Erin Mallory Long
November 06, 2014 12:39 pm

I’m sure by now you’ve heard the sad news of dELiA*s decline. dELiA*s was my absolute favorite catalogue in the ’90s. And catalogues were a way of life in the ’90s. Calling up and making your order, writing down the item number. Thrilling stuff! I would dog-ear almost every page and circle what I wanted. Painstakingly waiting for my birthday or Christmas to roll around or, “don’t you want to get me something for my A- on this Health assignment?” I was OBSESSED.

My very favorite pajamas were from dELiA*s and obviously were a flannel pajama set like I was attending a slumber party in the movies (my ultimate dream). And then we got a dELiA*s in the mall near me and I was…a little overwhelmed TBH. Suddenly the clothes I could stare at on mannequins were here in front of me IRL. Incredible. I grew to love having dELiA*s accessible to me in the mall, and as a kid who spent a lot of time in the mall, this was important to me.

Here are other places I wasted way too much of my youth loitering in and occasionally buying under $5 items.

Claire’s

OBVIOUSLY. I got my ears pierced for the first time there and then my 2nd hole on my left side at a Piercing Pagoda and then the 3rd hole on left and 2nd hole on right simultaneously back at a Claire’s. (Did I mention I grew up in the 90s? I still have a cartilage piercing too, y’all.) We would stand around Claire’s and look at the dumb plastic jewelry and count out how much money we had and “Well, I still need money for an Orange Julius” and “Hmm, I really wanted to buy that Mariah Carey cassingle though. . .”

Bath & Body Works

I’m well aware these still exist because, embarrassingly, I STILL BUY THEIR BODY SPLASH. Sorry not sorry but there’s a scent I really got attached to and then they discontinued it and I still have a little left and look, the heart wants what it wants.

But in middle school, this store was EVERYTHING. Everyone had a different scent they were obsessed with and we would buy each other the lotions and sprays and body wash for every holiday. Ob-sessed.

Structure

(Guys, this is not a photo of a Structure. I can tell because there are no fake pillars. But Sears bought Structure the brand and still makes it now and this is a photo of that. I’m sorry for letting you down.)

Structure eventually became Express Men, which I have never cared for. But when it was Structure I was down. My ideal man was decked out exclusively in Structure and wanted to discuss it at length. We’d meet at the fountain, he’d be wearing carpenter pants and we’d hang out at the food court and I’d make him hold hands on the carousel in the little carriage that didn’t move.

Media Play

Oh how much time I have spent in Media Play. It’s where I bought my first-ever DVD (a copy of the movies, Heathers, natch), where I bought my first CD purchased entirely with my own money (Boyz II Men II) and where I went and hung out in pjs with my dad and best friends to get the Titanic double-VHS (wide screen OF COURSE) at midnight when it was released.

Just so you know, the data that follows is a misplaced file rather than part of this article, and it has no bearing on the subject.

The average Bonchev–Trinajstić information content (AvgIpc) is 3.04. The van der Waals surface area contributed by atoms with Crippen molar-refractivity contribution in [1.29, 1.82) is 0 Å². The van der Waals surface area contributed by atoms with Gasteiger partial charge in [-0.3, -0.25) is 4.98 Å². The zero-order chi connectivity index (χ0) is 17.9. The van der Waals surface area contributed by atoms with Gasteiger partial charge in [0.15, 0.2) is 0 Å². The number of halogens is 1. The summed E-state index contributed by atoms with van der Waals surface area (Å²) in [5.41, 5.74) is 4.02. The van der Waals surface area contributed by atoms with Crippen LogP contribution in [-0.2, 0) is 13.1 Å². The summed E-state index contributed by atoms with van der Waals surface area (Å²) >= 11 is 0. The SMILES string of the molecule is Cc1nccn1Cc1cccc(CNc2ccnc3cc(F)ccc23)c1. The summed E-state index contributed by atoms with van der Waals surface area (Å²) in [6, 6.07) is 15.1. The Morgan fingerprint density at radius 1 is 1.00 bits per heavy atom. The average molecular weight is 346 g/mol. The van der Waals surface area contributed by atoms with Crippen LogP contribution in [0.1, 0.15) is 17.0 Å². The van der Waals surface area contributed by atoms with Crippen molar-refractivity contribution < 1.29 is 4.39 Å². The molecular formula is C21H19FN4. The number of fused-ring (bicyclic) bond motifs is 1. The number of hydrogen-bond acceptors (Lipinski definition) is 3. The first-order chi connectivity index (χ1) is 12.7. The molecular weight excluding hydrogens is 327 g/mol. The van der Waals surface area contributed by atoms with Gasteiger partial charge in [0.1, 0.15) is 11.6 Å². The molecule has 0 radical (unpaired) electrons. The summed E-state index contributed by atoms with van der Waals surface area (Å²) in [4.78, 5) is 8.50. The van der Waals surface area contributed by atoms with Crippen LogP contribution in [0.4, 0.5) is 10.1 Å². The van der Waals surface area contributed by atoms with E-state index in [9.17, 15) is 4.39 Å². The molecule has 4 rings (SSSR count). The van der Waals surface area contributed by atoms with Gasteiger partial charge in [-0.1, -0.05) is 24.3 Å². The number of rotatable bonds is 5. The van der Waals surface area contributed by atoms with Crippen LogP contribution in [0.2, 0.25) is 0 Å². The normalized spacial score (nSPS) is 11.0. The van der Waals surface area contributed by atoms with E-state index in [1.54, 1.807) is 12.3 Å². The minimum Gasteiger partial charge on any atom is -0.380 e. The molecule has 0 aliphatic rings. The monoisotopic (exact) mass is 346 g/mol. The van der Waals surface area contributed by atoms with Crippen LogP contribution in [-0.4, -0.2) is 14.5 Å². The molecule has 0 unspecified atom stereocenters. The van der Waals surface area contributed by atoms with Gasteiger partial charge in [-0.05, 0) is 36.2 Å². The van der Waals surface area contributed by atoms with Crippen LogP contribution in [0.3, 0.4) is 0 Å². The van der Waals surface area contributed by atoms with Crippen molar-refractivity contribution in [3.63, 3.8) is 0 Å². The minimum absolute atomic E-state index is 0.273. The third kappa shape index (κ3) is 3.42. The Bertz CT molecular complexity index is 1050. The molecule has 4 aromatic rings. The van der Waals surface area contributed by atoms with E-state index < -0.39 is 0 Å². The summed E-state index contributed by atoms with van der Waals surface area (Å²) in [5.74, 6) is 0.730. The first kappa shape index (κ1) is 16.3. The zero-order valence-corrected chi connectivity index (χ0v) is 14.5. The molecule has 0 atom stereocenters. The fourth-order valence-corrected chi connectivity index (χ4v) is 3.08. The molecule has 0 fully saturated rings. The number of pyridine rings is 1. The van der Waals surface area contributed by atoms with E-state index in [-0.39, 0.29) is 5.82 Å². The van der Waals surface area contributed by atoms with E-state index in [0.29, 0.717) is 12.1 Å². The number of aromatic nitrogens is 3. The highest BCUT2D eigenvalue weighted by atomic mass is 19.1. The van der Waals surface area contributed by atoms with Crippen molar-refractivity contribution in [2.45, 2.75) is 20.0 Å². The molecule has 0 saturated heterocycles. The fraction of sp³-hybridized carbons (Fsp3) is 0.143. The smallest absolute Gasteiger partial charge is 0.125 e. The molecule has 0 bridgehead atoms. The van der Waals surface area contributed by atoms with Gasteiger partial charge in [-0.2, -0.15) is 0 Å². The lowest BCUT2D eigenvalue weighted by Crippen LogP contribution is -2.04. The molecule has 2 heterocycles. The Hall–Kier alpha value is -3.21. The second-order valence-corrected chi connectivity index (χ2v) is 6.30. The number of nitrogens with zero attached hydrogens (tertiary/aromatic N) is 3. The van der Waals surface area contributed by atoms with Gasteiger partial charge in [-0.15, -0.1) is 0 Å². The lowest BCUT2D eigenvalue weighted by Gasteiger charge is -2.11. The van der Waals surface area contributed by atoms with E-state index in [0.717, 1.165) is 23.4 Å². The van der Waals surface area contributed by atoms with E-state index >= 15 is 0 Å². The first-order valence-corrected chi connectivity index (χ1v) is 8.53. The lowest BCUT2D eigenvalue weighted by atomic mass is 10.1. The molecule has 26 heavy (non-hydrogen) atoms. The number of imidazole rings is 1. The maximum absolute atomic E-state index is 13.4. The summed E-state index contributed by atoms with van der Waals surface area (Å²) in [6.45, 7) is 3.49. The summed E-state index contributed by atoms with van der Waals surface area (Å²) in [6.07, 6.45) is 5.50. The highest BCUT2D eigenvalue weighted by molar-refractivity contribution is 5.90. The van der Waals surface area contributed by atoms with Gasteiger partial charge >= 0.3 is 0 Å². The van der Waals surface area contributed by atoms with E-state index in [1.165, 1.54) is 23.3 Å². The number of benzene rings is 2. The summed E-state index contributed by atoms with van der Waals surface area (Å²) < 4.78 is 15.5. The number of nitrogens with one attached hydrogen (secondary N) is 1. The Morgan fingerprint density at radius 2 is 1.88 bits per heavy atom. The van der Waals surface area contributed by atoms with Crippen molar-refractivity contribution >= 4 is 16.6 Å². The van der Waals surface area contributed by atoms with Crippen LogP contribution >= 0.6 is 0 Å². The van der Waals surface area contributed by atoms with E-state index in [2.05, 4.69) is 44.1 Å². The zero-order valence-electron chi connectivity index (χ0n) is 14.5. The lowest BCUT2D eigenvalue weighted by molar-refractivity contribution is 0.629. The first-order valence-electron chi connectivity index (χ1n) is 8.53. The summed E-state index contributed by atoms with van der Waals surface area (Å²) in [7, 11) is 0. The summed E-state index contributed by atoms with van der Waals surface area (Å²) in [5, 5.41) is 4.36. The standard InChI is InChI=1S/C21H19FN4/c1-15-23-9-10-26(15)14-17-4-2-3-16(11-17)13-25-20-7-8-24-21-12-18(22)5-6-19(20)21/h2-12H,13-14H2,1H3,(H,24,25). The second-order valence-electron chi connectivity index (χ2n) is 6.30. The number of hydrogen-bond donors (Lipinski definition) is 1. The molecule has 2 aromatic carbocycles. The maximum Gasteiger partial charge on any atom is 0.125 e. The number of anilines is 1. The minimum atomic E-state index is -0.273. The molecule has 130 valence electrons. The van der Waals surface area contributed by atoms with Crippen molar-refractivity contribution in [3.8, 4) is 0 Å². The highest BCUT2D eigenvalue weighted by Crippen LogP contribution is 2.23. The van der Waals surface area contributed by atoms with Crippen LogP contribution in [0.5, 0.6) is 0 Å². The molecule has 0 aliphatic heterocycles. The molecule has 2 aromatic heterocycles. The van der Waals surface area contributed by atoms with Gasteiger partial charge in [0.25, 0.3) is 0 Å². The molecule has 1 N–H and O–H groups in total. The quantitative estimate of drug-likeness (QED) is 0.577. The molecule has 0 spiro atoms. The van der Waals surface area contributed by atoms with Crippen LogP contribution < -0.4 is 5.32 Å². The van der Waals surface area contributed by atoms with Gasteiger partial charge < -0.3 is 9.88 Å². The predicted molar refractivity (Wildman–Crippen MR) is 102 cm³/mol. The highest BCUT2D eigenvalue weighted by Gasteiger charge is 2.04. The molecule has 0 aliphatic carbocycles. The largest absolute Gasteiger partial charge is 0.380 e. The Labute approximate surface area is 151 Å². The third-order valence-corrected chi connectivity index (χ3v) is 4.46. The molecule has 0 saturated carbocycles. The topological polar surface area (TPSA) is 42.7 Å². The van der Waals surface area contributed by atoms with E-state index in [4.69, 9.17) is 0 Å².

Contempo Casuals

Contempo Casuals was the first store I was intimidated by and almost couldn’t enter. I finally got the courage to go in and bought a tub of sparkle glitter gooey eye shadow (you know what I mean right?) and some blue mascara. As someone who didn’t wear “normal” makeup until she was 21, this purchase was a big deal for me.

Plus the fact that Contempo Casuals got a shout out in Clueless pretty much sealed its appeal to me. In 2001, it was bought by Wet Seal (which still exists) and turned into Wet Seals and Arden B.’s.

Spencer’s Gifts

Yes, Spencer’s Gifts still exists and seems to thrive but I like to think the’ 90s was the height of Spencer’s Gifts. I bought all my glow-in-the-dark decorations from a Spencer’s Gifts, I got an inflatable arm chair from there, a lava lamp which my parents didn’t understand my desire for and still lives in my childhood bedroom, and it’s, of course, where we went to try to figure out what all the dirty jokes meant.

Gadzooks

Gadzooks was the perfect place to buy all your hip ’90s tee shirts. You know the ones everyone had that weren’t that great in hindsight? Like some tee shirt with a Reese’s logo on it that you had to have in 7th grade because everyone else ALSO had it. Forever 21 purchased the store in 2005, so when you walk past a Forever 21 you can give a silent nod to Gadzooks.

The Sharper Image

I am sure every employee at any Sharper Image hates all pre-teens and teens because we would go in there and just TOUCH EVERYTHING. Oh cool, there’s a little putting green set up? Wait, there’s a massage chair, I’ll be right back! I can’t believe Sharper Image is no more but Brookstone is still allowed to exist. How rude.

Dippin’ Dots 

No trip to the mall was complete without a snack of some ICE CREAM OF THE FUTURE. The hilarious thing is Dippin’ Dots is kinda gross. It’s tiny balls of ice cream and like, I was ENTERTAINED by it—but would always rather spend my money on some cinnamon twists and a Dr Pepper at Taco Bell.

Magic Eye Kiosk

THE ULTIMATE ’90s experience was the Magic Eye, as evidenced by this scene from Mallrats. I mean talk about the dumbest thing that ever became popular. And they set up kiosks in the mall where you could try out some Magic Eyes, buy a Magic Eye calendar, etc. Everyone had that one friend who could never see it and would get grumpy when you stopped there but since I was a BOSS at it I loved it and would be the most smug little kid ever when you couldn’t see what was obviously a ship.

Let’s go to the mall!

Nailed it.

(Main image , Structure image via, Media Play image via, Boyz II Men II image via, Contempo Casuals image via, Spencer’s Gifts image via, Gadzooks image via, Sharper Image pic via, Dippin Dots image via, GIF via)

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